Selling on L/O vs Wraps - Posted by Michael-tx

Posted by BR on March 01, 2001 at 08:54:19:

You retain much more control over the deal. If you sell via wrap they are buying and if you sell via L/O they are leasing with an option to buy. You could sell it Contract For Deed aka Land Contract, which can be considered a wrap, get more down money and also make money on the interest however, I choose L/O because in my state you must judicially foreclose when doing CFD, as opposed to evicting when you L/O. In states such as Texas and Virginia you can evict buyers as if they were renters even using Land Contracts. This is not the case however in most states. Before you start selling via wraps you should check the statutes in your state to know what you are getting into should your tenant/buyer not perform. I have brought this up to one guru in particular and his responce was that there are usually provisions in the statutes that allows you to get around this, such as the ‘Power of Sale’ clause found in many promissory notes. That is true however, in my state there is also a provision to go aroung the ‘POS’ clause and force the lender(you) to use the judicial foreclosure route should the property be a homestead(they usually are). Wraps are a great tool but there are some caveats.

Selling on L/O vs Wraps - Posted by Michael-tx

Posted by Michael-tx on March 01, 2001 at 08:15:00:

I would like to know what are the reasons the experienced
people here choose to sell on L/O versus a wrap, if the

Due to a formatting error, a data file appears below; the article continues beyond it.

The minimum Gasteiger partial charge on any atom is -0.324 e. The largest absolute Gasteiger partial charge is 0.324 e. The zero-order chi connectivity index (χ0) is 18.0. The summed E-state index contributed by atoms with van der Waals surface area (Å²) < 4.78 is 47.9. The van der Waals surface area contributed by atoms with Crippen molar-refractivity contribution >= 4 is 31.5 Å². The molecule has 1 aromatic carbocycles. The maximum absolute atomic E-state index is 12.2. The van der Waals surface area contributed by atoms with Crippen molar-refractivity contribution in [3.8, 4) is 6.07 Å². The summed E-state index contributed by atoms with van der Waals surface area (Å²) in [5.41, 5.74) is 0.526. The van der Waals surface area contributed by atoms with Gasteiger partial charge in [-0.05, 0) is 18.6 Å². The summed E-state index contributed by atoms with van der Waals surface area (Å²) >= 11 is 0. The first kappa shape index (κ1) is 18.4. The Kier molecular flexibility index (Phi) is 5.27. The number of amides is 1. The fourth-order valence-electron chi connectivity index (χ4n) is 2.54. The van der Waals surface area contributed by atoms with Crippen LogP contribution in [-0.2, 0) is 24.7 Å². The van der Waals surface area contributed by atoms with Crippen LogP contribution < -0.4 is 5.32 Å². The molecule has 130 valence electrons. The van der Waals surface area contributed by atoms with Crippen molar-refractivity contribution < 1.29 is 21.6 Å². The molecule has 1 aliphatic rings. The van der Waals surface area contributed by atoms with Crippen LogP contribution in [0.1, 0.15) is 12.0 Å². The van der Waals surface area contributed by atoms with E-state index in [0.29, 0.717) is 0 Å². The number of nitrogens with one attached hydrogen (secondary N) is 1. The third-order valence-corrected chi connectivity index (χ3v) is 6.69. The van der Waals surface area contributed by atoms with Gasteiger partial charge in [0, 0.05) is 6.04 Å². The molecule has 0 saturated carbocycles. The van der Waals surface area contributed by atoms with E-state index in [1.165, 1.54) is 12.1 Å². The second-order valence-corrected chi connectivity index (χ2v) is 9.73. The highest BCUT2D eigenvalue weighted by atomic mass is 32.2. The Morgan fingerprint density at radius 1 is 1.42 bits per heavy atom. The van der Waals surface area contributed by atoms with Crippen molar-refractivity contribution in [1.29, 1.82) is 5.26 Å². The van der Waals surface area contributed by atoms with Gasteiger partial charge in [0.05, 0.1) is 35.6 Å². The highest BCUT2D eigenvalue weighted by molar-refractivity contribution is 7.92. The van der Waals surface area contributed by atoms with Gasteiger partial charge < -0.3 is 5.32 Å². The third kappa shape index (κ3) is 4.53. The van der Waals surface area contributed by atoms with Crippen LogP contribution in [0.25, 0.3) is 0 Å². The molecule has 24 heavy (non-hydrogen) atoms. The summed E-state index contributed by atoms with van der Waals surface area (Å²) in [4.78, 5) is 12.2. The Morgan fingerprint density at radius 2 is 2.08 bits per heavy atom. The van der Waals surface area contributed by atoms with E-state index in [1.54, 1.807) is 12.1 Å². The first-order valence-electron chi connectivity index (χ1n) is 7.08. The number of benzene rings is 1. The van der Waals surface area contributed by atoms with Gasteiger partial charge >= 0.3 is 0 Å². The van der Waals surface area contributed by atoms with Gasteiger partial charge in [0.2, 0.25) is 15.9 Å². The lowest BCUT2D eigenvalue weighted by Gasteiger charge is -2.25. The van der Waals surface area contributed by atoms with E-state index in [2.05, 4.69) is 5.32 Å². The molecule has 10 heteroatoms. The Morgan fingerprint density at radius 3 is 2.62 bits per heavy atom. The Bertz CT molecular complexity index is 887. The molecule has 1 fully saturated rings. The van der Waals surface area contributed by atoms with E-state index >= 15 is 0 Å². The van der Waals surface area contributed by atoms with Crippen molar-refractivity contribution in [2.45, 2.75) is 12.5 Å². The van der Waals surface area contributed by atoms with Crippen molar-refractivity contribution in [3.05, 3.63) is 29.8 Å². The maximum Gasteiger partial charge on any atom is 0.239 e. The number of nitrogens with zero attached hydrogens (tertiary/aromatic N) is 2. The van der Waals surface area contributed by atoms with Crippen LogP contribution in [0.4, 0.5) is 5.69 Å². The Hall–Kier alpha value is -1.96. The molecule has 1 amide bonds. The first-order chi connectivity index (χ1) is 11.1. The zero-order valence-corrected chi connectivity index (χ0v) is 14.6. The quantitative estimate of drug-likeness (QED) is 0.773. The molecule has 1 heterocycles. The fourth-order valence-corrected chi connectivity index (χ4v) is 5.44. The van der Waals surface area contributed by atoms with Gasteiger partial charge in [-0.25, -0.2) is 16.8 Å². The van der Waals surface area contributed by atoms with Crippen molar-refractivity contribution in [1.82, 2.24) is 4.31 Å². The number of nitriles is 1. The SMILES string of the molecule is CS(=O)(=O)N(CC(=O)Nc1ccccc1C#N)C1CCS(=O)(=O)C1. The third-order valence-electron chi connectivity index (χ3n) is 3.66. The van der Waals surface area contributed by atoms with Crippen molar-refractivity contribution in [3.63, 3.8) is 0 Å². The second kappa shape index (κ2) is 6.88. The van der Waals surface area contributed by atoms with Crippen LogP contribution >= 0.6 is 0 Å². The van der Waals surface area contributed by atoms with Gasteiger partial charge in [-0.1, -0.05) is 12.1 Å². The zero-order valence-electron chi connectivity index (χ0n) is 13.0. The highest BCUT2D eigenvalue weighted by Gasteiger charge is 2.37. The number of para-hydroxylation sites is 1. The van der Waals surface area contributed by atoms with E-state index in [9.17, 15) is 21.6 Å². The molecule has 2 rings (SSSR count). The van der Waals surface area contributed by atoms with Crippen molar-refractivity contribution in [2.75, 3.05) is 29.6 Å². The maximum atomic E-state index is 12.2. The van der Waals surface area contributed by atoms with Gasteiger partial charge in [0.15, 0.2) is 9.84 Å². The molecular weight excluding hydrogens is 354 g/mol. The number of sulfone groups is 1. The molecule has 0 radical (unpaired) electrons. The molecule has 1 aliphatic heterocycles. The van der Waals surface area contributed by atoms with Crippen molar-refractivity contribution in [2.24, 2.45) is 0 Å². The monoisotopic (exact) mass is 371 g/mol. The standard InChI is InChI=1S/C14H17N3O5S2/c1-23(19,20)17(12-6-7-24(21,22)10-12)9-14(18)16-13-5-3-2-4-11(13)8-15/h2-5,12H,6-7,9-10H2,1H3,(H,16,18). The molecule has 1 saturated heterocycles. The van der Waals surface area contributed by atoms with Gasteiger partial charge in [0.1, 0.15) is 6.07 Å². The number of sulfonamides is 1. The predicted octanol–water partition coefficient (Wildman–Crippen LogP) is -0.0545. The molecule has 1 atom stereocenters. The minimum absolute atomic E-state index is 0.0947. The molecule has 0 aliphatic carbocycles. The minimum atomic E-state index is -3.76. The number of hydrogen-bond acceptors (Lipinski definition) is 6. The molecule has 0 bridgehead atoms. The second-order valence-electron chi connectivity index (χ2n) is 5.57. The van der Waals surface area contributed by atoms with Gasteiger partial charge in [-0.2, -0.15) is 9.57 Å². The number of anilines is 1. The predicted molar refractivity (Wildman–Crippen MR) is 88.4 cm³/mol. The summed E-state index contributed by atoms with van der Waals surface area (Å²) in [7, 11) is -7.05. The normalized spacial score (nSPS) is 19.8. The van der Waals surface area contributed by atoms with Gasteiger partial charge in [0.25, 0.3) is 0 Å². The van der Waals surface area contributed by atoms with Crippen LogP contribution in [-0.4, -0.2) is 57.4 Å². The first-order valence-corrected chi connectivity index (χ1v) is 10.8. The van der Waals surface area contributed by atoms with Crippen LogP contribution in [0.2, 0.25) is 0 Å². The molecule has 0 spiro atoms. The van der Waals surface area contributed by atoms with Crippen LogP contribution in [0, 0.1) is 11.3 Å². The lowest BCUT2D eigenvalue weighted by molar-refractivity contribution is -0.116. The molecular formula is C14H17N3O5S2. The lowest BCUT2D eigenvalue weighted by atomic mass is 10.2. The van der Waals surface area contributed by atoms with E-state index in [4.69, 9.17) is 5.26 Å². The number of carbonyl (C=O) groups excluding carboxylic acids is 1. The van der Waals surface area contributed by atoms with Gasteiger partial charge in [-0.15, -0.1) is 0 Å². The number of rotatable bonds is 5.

wrap had, say, a two year balloon. This assumes a subject
to acquisition by the investor.

Thanks for the imput,


Re: Selling on L/O vs Wraps - Posted by Bud Branstetter

Posted by Bud Branstetter on March 01, 2001 at 09:00:56:

In a L/O the title still resides in your name and their occupancy is just a renter. You depreciate the property on your tax return. You don’t have to report the option consideration until they exercise the option. Much of the time, without help, they can’t qualify for a loan when the time comes. You then do it again. It can be a way of getting premium rents.

A wrap is an ambiguous term. It can mean an All Inclusive trust deed or a contract for deed and a number of derivations. You may charge a higher interest rate on the total loan. But legally you have sold. You should report it to the IRS as a sale. If you are a dealer you report all the income in current year even though you don’t get it. If you’re a small time investor you you use an installment sale method to stretch the taxes out as you take the income. Many people do not report it as a sale and get away with it because they are not audited. On larger homes where the owner is able to itemize and deduct interest and taxes on their return this would get noticed rather quickly.

As you may know I do Pactrusts because it has the advantages of these methods but without the problems.